You could never accuse Tina Fordham of inconsistency. I heard the chief political risk analyst at Citibank last year in London delivering her gloomy message to the world under the headline Is this the start of the breakdown?
Now she talks of a “convergence” of global risks that threaten security, national economies and global markets. The breakdown, it seems, has arrived.
Of course, it’s in the nature of risk analysts to highlight the downsides. If there is no risk, they have no job. But Ms Fordham, who pioneered the profession in the banking industry when she persuaded Citi it needed a political risk analyst back in 2001, argues her depressing case with persuasive fluency.
A lot of her worries about the global risk horizon go back to the Middle East. Syria is the “problem from hell” putting pressure on Germany and therefore the rest of Europe because of the destabilising effects of the migrants issue, which will be further exacerbated by a possible UK Brexit. The low oil price is a further destabilising factor, limiting the scope for action of key Middle East economies, while the reemergence of Iran after sanctions further raises the stakes in the region.
At the same time, the end of the era of Pax Americana is another of the variables in the Middle East, further unsettling a region already shaken by terrorism and the policy inconsistencies of Turkey and Russia, among others. “It’s all interlinked,” she says.
Is it all really so depressing? I caught up with her at Davos, where, against a backdrop of plummeting financial markets, she presented Citi’s latest thoughts on the deteriorating global situation.
If there is such a thing as “Davos man”, then Ms Fordham would seem to be the perfect “Davos woman” – a self-confident and articulate cosmopolite equally at home in the Swiss mountains, the leafy suburbs of north-west London, where she lives, or her native California.
She went from a degree in English literature to study of the post-communist economies of eastern Europe and Central Asia, sharpening her appetite for international relations, which she then studied at postgraduate level in New York.
This got her involved with Ian Bremmer’s Eurasia Group, one of the first global risk consultancies, and gave her the experience to persuade Citi it needed a political risk analytical function.
“I’m living proof that you don’t have to have an MBA or be born with a silver spoon in your mouth to make it to senior levels in banking,” she told The Huffington Post. Her ranking among the 100 most influential women in finance and the top economists on Wall Street is further proof.
So when she talks, people listen, and in Davos she was warning of the convergence of geopolitical factors, such as inter-state tensions and economic downturns, with what she calls “Vox Populi “risks.
These are defined as the rise of new and non-mainstream political parties, populism, sectarianism, tribalism and more protests and referenda, which have the power to shock political and economic systems to the point of crisis. The Arab Spring and its consequences are examples of what she calls “vox pop” risks.
These new socio-economic risks are converging with old geopolitical risks such as military conflict, failing states and risk of non-conventional warfare, to threaten global security on multiple levels. Her motto that “everything that rises must converge” is illustrated by Syria. “Five years ago Syria was not regarded as a systemic threat. Now, with half its population displaced, it is adding to a migrant problem in which as many as 60 million people around the world are displaced, and threatening its neighbours in Europe, Asia and the Middle East,” she says.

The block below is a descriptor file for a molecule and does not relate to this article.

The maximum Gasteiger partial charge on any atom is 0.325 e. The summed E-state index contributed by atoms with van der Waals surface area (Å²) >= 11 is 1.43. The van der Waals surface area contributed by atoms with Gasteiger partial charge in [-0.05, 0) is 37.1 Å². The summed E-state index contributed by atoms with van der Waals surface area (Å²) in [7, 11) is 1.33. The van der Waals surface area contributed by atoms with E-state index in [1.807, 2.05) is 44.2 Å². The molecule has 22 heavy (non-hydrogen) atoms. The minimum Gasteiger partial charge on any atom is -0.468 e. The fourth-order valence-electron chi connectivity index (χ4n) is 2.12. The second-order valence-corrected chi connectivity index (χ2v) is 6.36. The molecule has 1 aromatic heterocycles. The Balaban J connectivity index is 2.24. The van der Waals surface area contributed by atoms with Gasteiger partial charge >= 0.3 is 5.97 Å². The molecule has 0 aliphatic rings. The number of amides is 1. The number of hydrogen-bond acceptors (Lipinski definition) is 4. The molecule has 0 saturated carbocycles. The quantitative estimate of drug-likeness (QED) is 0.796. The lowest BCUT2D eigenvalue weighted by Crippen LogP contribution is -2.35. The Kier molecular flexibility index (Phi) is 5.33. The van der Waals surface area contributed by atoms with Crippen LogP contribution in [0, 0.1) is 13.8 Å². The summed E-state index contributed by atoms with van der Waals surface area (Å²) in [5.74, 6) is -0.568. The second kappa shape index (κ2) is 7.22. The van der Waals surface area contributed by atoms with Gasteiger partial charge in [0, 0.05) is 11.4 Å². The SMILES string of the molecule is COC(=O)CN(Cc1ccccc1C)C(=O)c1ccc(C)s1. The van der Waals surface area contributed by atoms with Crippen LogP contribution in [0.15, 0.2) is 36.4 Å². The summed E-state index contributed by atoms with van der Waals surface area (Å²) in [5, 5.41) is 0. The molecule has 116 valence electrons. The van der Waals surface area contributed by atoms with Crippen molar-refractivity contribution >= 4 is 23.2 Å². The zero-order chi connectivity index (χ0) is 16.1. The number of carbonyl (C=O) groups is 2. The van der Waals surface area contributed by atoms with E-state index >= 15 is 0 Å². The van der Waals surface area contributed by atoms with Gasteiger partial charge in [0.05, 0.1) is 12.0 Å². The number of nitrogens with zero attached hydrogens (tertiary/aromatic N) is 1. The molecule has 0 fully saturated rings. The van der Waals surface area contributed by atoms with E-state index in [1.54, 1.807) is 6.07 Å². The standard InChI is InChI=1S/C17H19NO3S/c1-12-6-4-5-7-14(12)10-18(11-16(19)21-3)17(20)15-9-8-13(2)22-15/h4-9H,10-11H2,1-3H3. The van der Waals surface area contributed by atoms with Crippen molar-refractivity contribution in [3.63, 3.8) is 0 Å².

Set against this negative backdrop, global leaders seem increasingly powerless. “The prospects for international collaboration and coordination in many areas are rather poor. International institutions, once the great hope for maintaining the stability of the international system, have suffered an erosion of their capacity to address global challenges, while the international standing of the US has been steadily eroding,” she says.
She points to a chart in the presentation she has given leaders in Davos, mapping out the interlinked effects of the Syrian crisis. It looks like a recipe for chaos, with all the key regional players having different interests and endgames in the Syrian conflict.
In the Arabian Gulf, the falling oil price aggravates these pressures.
“The Gulf countries have been here before in different phases of the oil economy, but the big question now is whether the low oil price will act as a motivation to diversify. You could argue that a period of economic weakness is not the time to make reforms. That is the dilemma the Gulf countries face,” she says.
In the midst of this message of almost unbridled gloom, Ms Fordham breaks off to look at some “silver linings” – Cuba, the EU-Turkey relationship, the “positive promise” of post-Arab Spring Tunisia, and the workable “frenemy” relationship between the US and China.
And she is unconvinced that the turbulence in equity and energy markets really is the harbinger of a financial crisis along the lines of 2009.
“The problems of economic growth do not necessarily cause a financial crisis, so this is not the perfect storm. I think what we’ve seen at the beginning of 2016 is financial markets finally waking up to the geopolitical and economic problems of the world. Have things really changed for the worst, or are people just waking up to the negative factors that were there all along?” she asks.
So it’s not all bad. But I Ieft our Davos meeting with the firm conviction that when Ms Fordham does call “perfect storm”, it will be time to run for the hills.
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